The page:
I watched the first debate among democratic presidential candidates, just as I watched the debates among republican candidates, and there was one clear, unambiguous, by-a-landslide winner of tonight’s debate: the democratic party.
It was a lively debate, there was plenty of back-and-forth, and lots of disagreement with plenty of agreement as well. But unlike the republican debates, this one focused on real issues. This was in stark contrast to the republicans’ debates, which — as Bernie Sanders aptly described in a post-debate interview — seemed like a food fight, not a debate on substantive issues. Every one of the democrats seemed keenly aware of the important things facing our country, and very well-informed not only of the basics, but of the nuances. These are people you might actually think could be a good president, not the cadre of clowns the republicans have offered.
But perhaps you’re interested in my evaluation of the candidates’ performances. My choice for the winner: Martin O’Malley. He was poised, informed, confident and composed, and managed to touch on important issues in an appealing way without pandering for votes. He just might have made the democratic competition into a three-person race, rather than the two-person race it was beforehand.
As for Clinton and Sanders, in my opinion both did very well. I’ll give a slight edge to Sanders, who was never flustered and never wavered, and even got in some inspiring comments. Clinton stumbled a time or two, and twice emphasized that she would be the first woman president at moments it seemed more like pandering than anything relevant. But she too was confident and composed, and had the facts at her fingertips — the degree of knowledge about things truly important was impressive. This is most true for the three emergent serious contenders: Clinton, Sanders, and O’Malley.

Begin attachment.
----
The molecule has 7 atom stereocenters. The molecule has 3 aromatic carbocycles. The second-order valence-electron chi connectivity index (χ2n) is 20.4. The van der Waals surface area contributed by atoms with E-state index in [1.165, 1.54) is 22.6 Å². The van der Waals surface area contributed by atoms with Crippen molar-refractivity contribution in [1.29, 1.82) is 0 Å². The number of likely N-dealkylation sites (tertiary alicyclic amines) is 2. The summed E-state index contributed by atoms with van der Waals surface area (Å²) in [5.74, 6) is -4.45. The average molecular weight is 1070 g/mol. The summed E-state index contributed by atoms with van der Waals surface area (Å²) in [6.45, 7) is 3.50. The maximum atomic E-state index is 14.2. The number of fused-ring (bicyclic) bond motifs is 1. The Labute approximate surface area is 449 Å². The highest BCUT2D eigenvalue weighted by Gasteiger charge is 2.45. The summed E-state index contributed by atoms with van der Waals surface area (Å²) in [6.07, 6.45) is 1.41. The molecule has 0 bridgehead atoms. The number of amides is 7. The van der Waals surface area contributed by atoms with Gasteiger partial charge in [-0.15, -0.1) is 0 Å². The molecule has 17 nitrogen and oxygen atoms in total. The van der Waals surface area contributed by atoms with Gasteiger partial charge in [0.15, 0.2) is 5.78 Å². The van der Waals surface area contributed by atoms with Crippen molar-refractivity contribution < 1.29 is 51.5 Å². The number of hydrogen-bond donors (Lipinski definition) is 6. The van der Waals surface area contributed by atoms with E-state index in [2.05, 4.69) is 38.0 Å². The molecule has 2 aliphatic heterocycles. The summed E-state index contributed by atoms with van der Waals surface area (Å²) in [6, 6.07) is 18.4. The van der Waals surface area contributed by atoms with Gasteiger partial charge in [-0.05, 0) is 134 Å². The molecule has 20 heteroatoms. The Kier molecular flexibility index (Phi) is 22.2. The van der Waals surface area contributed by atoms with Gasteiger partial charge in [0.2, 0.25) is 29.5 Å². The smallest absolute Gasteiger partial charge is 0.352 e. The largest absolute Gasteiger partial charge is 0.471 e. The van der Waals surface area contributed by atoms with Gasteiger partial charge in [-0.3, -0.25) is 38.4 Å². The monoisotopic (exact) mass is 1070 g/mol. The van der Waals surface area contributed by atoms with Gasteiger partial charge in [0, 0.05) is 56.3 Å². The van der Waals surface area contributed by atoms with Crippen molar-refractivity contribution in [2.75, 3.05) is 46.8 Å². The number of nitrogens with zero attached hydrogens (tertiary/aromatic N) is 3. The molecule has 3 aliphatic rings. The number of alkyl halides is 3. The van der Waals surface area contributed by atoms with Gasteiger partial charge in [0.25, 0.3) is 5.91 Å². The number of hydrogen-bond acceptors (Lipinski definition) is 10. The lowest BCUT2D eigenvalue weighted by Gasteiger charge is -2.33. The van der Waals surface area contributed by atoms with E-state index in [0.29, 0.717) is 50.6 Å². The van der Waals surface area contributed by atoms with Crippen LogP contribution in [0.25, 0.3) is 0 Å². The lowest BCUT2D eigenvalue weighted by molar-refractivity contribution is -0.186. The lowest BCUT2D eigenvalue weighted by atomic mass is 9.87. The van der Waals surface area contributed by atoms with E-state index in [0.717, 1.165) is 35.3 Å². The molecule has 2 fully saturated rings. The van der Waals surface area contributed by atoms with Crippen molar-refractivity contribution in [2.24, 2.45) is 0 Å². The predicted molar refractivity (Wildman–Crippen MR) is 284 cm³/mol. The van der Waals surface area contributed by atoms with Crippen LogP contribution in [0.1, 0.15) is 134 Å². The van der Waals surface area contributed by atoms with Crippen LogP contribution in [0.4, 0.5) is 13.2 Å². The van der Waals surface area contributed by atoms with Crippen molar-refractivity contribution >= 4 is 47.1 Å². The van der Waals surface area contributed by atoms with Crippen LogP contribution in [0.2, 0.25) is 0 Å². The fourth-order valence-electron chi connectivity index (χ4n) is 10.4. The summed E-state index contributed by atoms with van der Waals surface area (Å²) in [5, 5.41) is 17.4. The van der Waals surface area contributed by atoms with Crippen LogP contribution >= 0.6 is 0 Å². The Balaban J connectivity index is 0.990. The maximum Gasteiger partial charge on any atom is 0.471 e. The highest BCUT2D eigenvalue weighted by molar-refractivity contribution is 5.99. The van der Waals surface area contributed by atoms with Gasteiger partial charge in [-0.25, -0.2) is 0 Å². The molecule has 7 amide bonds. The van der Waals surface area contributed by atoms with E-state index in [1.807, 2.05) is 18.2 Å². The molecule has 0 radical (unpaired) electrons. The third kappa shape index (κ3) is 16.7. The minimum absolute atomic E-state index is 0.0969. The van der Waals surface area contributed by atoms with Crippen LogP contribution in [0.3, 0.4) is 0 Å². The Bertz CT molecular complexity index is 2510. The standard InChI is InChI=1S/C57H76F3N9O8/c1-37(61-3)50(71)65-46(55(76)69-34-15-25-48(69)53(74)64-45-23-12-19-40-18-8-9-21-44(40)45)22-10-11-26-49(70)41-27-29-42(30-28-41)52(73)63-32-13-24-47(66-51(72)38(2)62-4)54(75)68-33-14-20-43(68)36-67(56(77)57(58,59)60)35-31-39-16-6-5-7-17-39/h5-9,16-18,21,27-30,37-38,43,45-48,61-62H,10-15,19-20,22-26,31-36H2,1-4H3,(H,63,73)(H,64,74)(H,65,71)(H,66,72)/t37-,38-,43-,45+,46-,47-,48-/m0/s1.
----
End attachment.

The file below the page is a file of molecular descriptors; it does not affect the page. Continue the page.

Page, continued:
The debate loser, in my opinion, was Lincoln Chafee. He wasn’t even in the game. Jim Webb did OK, but his appeal was mainly to conservatives, which makes him more viable as a presidential candidate but unviable as a democratic nominee. In my viewpoint, both Webb and (especially) Chafee ended their tenures as serious candidates tonight, while Martin O’Malley definitely moved up.
For me personally, the most gratifying thing is that all the candidates took climate change seriously, most even mentioning it during their opening address. They all sounded serious about it, too, although I’ll give more props to Bernie Sanders than the others. O’Malley’s emphasis on a renewable-energy grid by 2050 isn’t nearly enough, in my opinion, and Clinton’s repeat bragging about tracking down the Chinese to get an agreement seemed more like an accomplishment of president Obama than of secretary Clinton. Sanders got in a great line, when discussing climate change, saying that even though he’s a jew, he supports the Pope. But, by a long shot, any of the democratic candidates would be a far better choice than any of the republican candidates.
There was one other “winner” of the debate I should mention: Anderson Cooper. He was thoroughly prepared, worked hard (especially with follow-up questions) to keep the candidates focused on both the issues and the questions. Damn fine job. This guy should moderate a republican debate, too; I hope he gets the chance.
The biggest cheer of the night seemed to come when Clinton was asked about her e-mails, and after giving a fine response, Sanders chimed in to say that he agreed, and let’s stop talking about “the damn emails” and get back to discussing the things that really matter.
— Sanders slightly better than Clinton, both very good
— O’Malley thrust himself into serious contention
— Webb and especially Chafee: out
— The contrast between the seriousness and focus of the democrats’ debate and the republican clown car, was a well-deserved slap in the face to the entire republican field.
It was definitely a night when the democrats showed the republicans how adults have a debate.